Can you believe it’s June already? I can’t— and you can blame the London weather for being rainy, cold and windy. I’m pretty sure none of those adjectives should exist when describing the summer months, but here we are. Thanks a lot, UK. As for my reading, I think I read a pretty good amount of books considering the fact that I had to balance leisure reading with case law reading.
Things that happened in May 2021:
Our rescue dog has been quarantining
Yes. Even dogs have to quarantine before they travel. Apparently, it’s mandatory for dogs to be quarantined for 21 days in Bosnia before they can travel to the UK. It’s almost as if time is going by even slower than normal whilst he was in quarantine. Luckily, the rescuers regularly sent us some photos and videos of him to keep us sane.
By the way, his name will be Stark (yes, after Tony Stark aka Ironman)
Exam term has started
The most dreaded part of the academic year– exams. My first exam this year was EU law (how fun! Not.) The good news is that I think I’ve discovered my “exam prep technique” that works for me, and so far it’s been helping me a lot with my revision. I would also like to add that the amount of reading I have had to do for my course literally gives me migraines at this point, and I sometimes find myself cursing at the fact that I choose to do law; but oh well.
Mum and her green thumb
As I mentioned in last month’s wrap-up life update, we had moved into a new house and have settled inside quite nicely. The outside, the garden, has been left practically untouched till this month when my mother all of a sudden discovered that wanted to try this gardening thing out. She’s bought flower pots, seeds, gardening tools– and even bags of soil! Who is she, and where did my mum go?
We’ve been gradually fixing up the garden and pulling out the weeds, and I must admit that it is quite enjoyable when you feel like it. However, my white (now brown) trainers disagree.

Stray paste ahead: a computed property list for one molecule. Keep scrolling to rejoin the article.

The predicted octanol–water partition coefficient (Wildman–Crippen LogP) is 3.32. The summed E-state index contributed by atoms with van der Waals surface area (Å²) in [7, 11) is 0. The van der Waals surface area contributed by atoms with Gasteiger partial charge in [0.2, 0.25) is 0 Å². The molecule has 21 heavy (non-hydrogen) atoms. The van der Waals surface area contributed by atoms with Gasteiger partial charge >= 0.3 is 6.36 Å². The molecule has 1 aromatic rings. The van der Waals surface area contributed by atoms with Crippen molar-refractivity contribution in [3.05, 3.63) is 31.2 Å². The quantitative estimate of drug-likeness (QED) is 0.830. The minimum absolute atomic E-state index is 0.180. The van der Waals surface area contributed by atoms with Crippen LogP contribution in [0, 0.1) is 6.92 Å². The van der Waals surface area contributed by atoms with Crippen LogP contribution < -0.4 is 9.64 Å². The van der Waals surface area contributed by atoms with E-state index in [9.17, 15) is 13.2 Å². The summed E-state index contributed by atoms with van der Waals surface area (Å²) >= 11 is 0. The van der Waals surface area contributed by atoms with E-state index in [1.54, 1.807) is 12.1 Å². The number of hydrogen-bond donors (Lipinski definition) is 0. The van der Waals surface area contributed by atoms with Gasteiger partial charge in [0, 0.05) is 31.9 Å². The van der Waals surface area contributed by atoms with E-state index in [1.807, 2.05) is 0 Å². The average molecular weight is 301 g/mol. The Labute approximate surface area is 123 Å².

Secondhand book treasures
I visited a couple secondhand bookstores around my area, and have even discovered a new secondhand bookstore filled with books within walking distance from home– don’t be jealous. I plan on visiting so many more next month; hopefully.
The Reading Stats May 2021
Books Read: 6
No. Of Pages: 1,891
Average Star Rating: 3 stars
Young Adult – 3
Thriller – 1
Classic – 1
Graphic Novel – 1
The Books that I Read in May 2021
Touch of Power
by Maria V. Snyder
Stressed and tired from hiding, Avry is abducted by a band of rogues who, shockingly, value her gift above the golden bounty offered for her capture. Their leader an enigmatic captor-protector with powers of his own is unequivocal in his demands: Avry must heal a plague-stricken prince, the leader of a campaign against her people.
As they traverse the daunting Nine Mountains, beset by mercenaries and magical dangers, Avry must decide who is worth healing and what is worth dying for.
Quote from Book Review: “The initial idea of the plot was so good, but in my opinion it could have been executed better. I will admit, I did genuinely enjoy some parts of the book…”
Link to full Book Review: Touch of Power by Maria V Snyder | Book Review
by Marissa Meyer
Humans and androids crowd the raucous streets of New Beijing. A deadly plague ravages the population. From space, a ruthless Lunar people watch, waiting to make their move. No one knows that Earth’s fate hinges on one girl. . . . Cinder, a gifted mechanic, is a cyborg.